Our street is full of stories and lies.
The stories come in scraps to the street, one of Beijing’s famous but vanishing old alleyways known as hutongs. The alley’s name, Dajinsi, derives from the golden threads used by the imperial tailors when the street was home to the seamstresses and cloth-dyers of the emperor. Or so the story goes.
The lies, on the other hand, wash up on our doorstep, where imaginative guides stand before sweating bands of tourists to point out the wooden beams and squat stone statues, spinning tales about the previous dwellers: From this we see it was somebody important in the military! This characteristic tells us that here lived a respected academic!
It’s all nonsense, of course. It’s a brand-new house disguised as an old one. The owner leveled the old properties, then layered some traditional touches into the reconstruction: the sloping gray-tile roof, the flowering fruit tree, the courtyard joining one part of the house to the other.
But it’s also got skylights, a finished basement and shiny appliances. When we first moved in, you could smell the newness of the poured concrete and wooden beams.
Still, I don’t interrupt or contradict the guides. I enjoy the stories as much as anybody. I’ll lurk on the other side of the wall and listen until the tourists shuffle down a few doors, where one of our neighbors seems to be doing a brisk business in showing off an honest-to-goodness Chinese courtyard house occupied by authentic Chinese people.
Besides, I figure that if the tourists have their eyes open, they probably get the picture. On the way to our door, they step around piles of fresh lumber, mountains of new brick, listing loads of roofing tiles.
All around us, workers are tearing down the neighborhood and rebuilding it from scratch. My husband and I wake up to the whine of chainsaws, the roar of stonecutters whittling out statues identical to the ones flanking our doors, the groan of bulldozers moving great piles of dirt and rock.
There’s a surreal, surprising beauty to the process. We go around a bend in the road and find a lone kitchen sink standing guard over the wreckage of a home; a facade sheared off, red Chinese New Year posters still clinging to the exposed walls with yellowed tape; a building where before there had been a pile of rubble.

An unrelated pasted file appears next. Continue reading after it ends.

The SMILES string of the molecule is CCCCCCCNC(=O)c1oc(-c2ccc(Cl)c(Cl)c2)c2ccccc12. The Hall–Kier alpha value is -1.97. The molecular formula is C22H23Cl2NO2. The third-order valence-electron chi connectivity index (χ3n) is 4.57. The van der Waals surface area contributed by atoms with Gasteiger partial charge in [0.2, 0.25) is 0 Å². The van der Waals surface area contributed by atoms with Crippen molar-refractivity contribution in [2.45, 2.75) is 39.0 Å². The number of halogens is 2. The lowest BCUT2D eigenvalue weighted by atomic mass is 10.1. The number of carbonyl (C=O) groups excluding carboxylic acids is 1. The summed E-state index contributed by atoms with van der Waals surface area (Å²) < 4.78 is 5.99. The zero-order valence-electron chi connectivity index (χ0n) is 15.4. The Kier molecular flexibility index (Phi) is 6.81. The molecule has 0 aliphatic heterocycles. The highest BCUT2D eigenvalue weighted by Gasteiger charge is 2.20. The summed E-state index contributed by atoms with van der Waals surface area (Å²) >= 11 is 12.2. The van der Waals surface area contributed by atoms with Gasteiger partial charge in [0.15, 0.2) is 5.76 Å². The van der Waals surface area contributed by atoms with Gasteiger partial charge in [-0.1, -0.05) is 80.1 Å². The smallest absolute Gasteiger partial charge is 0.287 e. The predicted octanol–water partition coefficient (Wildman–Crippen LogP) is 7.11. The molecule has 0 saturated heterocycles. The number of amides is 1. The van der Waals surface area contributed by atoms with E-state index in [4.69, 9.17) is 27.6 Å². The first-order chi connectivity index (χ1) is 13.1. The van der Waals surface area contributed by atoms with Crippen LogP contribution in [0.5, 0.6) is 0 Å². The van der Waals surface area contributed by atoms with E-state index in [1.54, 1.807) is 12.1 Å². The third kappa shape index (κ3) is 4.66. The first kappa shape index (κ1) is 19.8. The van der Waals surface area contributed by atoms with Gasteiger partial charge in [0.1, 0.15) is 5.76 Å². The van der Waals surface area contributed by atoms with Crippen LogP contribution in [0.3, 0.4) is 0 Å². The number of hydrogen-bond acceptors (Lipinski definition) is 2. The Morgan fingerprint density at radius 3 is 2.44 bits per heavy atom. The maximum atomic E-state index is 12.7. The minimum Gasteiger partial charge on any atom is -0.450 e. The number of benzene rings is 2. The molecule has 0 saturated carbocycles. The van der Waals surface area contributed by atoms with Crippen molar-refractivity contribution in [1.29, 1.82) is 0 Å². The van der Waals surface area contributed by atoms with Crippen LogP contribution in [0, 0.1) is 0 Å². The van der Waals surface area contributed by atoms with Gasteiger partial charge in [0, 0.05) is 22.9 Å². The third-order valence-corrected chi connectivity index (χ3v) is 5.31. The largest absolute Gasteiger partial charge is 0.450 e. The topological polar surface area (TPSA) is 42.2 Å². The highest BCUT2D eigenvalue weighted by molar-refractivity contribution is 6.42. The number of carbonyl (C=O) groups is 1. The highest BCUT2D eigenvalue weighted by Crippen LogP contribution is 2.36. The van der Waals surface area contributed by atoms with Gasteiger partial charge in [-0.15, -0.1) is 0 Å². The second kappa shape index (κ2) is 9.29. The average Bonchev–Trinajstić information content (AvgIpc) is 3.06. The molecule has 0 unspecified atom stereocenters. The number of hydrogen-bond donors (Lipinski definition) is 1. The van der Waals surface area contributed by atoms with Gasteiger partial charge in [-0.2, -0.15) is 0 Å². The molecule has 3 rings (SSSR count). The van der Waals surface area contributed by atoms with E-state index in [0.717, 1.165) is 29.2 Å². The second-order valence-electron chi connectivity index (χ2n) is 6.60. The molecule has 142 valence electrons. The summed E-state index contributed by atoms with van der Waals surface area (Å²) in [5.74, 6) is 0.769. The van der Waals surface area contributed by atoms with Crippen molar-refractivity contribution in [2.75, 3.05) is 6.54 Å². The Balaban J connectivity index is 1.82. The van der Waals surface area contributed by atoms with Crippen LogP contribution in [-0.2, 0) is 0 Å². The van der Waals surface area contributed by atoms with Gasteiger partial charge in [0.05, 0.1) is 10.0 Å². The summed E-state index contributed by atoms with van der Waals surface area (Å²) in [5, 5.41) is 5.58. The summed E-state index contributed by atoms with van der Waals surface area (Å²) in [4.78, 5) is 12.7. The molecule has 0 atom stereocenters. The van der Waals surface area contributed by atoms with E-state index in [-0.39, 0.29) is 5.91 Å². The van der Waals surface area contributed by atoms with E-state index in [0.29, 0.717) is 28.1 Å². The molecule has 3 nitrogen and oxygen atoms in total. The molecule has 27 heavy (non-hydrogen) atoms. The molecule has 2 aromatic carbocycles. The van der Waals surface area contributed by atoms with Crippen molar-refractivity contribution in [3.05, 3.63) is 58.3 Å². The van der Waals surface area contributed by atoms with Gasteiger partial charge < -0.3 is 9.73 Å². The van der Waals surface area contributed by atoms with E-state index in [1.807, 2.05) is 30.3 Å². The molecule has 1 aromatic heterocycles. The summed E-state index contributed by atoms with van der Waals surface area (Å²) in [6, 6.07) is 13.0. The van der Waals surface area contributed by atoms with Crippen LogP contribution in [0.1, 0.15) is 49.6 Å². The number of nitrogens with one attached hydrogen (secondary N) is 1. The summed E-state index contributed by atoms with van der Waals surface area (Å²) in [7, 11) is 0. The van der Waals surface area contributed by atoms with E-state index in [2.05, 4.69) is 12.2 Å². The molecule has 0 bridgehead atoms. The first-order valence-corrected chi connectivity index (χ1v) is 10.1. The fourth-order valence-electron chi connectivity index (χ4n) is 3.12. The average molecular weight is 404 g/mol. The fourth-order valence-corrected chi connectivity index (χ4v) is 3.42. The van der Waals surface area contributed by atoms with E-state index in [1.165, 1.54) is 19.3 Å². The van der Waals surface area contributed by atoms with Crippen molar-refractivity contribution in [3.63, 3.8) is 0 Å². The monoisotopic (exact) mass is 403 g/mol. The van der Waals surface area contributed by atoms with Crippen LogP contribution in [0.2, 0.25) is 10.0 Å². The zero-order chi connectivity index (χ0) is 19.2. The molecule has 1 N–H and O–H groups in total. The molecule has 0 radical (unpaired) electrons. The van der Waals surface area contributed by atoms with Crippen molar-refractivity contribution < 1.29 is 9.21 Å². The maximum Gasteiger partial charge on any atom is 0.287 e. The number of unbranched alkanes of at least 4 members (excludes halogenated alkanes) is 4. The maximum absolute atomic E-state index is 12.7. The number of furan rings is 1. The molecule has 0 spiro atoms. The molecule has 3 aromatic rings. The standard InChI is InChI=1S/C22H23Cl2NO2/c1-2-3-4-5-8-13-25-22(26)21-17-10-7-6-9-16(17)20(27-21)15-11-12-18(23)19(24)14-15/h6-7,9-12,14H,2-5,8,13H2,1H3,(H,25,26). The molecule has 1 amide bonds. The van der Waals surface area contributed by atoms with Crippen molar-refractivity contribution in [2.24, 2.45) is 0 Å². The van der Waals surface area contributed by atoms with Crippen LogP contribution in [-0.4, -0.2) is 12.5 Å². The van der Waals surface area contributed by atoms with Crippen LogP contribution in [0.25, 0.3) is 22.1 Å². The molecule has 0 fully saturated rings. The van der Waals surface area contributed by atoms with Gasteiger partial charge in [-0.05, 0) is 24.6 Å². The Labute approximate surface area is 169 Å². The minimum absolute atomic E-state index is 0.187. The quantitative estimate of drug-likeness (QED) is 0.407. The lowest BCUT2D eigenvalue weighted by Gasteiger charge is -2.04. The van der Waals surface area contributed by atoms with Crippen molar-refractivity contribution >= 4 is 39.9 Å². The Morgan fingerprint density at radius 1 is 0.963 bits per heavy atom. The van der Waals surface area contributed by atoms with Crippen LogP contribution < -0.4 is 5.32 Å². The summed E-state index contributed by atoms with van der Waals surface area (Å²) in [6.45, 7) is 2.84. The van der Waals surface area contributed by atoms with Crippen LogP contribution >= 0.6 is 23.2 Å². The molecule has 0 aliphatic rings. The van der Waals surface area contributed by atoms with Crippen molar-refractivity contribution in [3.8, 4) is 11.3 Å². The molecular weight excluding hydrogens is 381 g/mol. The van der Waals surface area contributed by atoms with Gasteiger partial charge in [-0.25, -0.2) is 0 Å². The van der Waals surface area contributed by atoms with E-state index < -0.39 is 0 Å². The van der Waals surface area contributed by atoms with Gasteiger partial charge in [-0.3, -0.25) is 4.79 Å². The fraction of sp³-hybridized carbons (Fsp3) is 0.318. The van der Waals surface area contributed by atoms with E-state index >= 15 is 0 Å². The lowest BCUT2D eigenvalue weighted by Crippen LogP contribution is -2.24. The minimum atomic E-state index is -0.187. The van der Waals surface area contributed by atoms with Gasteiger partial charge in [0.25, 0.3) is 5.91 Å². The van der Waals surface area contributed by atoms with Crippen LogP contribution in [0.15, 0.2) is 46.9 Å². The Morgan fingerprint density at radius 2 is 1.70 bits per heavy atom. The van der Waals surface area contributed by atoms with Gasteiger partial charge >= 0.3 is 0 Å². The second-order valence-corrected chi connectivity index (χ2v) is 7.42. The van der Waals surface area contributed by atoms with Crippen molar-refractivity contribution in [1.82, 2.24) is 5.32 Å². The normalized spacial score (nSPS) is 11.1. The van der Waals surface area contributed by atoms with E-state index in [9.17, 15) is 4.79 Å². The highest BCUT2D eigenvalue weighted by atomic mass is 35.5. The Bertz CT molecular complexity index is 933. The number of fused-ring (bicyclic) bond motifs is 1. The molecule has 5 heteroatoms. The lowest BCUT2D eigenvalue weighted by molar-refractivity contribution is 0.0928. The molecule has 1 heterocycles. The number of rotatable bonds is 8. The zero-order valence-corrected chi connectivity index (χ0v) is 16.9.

In a way, we are the lucky ones. On the other side of a nearby lake, one of Beijing’s most beloved neighborhoods is getting ripped down, to be replaced with something called the Beijing Time Cultural City.
Preservationists, of course, are outraged. But few ordinary people seem to care.
Most of the tourists who lug their cameras and clamber into rickshaws to tour our neighborhood are, as far as I can tell, Chinese visitors from other provinces. I imagine that, to these tourists, the hutongs occupy the same place as, say, a Colonial Williamsburg, an interesting and abstract glimpse into the way people used to live, but not a desirable everyday lifestyle.
The driver in the Los Angeles Times bureau here shook his head in disbelief when he heard I’d moved into a hutong neighborhood instead of the diplomatic compound. He grew up in the cramped quarters of a shared courtyard dwelling, and escaped as soon as possible. I like apartments, he said. They have modern conveniences.
It’s easy to get melancholy about the disappearance of the hutongs. But I tell myself that this is the face of China. Not the romantic, idealized version, but the more complicated reality of a country whose explosive economic growth is driving what often feels like warp-speed social evolution.
On a balmy Sunday afternoon, we sit under the trees of our courtyard. Kites float in an uncharacteristically clear sky, and the neighbors have released their bands of trained pigeons to circle in the fading golden light. The birds swoop low over our house, stirring the air with their wings, and the colors of sunset glimmer on their bellies.
I savor these minutes, because I know they are fleeting. Like most people in this booming country, the owner of our house is looking for an even better investment. We hear she’s selling the place to a man who wants to create a clothing shop in tribute to those long-dead imperial tailors. We’ll soon have to find another place to live.
The tourists will love the new store.